You are greeted with this. So, now your user-base is required to use an email address to gain access to the site. What this means for investigative significance is tracking down all those emails that someone may be using. But what if the user never uses a computer? We, as a global society, are moving much more towards mobile convenience than being controlled by our desktop computer overlords. Additionally, there is nothing stopping any person from making multiple accounts and using them on different machines as well. And Hence…we have an App for that! 

Investigative Significance

It probably goes without saying. If you are talking about a forum where like minded individuals can get together to discuss current topics within a realm of comfort, you are going to get a better understanding of their psyche potentially during a specific moment in time. This may be something that is extremely relevant when profiling an individual on the Who, What, Why and How moments in the latter parts of your investigation. While Reddit has done a terrific job of trying to tame the beast that is over 1M subreddits with a user base that would put it in the Top 5 countries in the world…some things are going to fall through the cracks.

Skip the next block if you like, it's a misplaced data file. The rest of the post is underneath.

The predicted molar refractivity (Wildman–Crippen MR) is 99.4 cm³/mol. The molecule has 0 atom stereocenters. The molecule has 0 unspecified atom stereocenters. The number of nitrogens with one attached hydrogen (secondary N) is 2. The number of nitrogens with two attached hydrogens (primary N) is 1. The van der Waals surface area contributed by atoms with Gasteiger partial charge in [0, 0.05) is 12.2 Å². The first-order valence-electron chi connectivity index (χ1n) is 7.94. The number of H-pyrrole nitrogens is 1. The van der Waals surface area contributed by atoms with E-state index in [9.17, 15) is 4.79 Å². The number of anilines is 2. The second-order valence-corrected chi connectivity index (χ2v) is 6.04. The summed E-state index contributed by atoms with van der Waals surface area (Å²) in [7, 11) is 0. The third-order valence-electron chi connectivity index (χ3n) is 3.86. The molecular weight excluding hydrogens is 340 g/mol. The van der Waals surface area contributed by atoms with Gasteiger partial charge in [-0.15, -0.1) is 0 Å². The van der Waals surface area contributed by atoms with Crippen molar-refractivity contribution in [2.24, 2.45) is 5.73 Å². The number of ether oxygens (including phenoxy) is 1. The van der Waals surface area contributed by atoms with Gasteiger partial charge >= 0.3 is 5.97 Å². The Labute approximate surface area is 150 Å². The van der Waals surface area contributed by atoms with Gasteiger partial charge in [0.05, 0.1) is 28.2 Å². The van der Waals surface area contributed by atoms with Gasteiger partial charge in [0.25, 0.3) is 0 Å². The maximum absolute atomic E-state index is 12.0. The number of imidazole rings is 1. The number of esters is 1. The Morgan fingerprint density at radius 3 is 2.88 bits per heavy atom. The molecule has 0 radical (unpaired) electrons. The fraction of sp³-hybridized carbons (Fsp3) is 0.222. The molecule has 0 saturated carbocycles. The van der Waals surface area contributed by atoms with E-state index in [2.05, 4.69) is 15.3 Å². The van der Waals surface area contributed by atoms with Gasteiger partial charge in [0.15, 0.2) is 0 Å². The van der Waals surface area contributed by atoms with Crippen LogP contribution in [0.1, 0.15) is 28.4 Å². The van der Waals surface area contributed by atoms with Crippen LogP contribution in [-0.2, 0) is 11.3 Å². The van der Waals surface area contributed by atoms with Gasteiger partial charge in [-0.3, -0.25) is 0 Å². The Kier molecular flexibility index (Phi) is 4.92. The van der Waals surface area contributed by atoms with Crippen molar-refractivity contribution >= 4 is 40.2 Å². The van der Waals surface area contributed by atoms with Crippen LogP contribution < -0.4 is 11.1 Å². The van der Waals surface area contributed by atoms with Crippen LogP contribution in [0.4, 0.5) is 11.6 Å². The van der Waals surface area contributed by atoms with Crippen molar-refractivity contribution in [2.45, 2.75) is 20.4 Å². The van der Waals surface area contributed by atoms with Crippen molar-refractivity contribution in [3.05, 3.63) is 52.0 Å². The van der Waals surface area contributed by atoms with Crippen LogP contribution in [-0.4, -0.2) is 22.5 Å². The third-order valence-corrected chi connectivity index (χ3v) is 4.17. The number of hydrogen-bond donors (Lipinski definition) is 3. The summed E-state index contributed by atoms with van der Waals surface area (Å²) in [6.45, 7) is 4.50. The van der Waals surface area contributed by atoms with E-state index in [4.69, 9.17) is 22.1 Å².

Applications – iOS 

For the longest time, Reddit did not have its own dedicated app for download through either iTunes or through itself. This left a massive window of opportunity for would-be developers to build something that could be used to traverse Reddit and build up its own user-base. With the departure of one particular dev from the Alien Blue project, things started to go into motion that Reddit was finally building its own official app. And while there are still dozens of other 3rd party apps out there, Reddit having its own to endorse and push updates to makes it a game changer for those users who either: 

1. Only use 1st Party Apps
2. Don’t know about the 3rd Party Apps being available
3. Trust Reddit to secure their data over 3rd party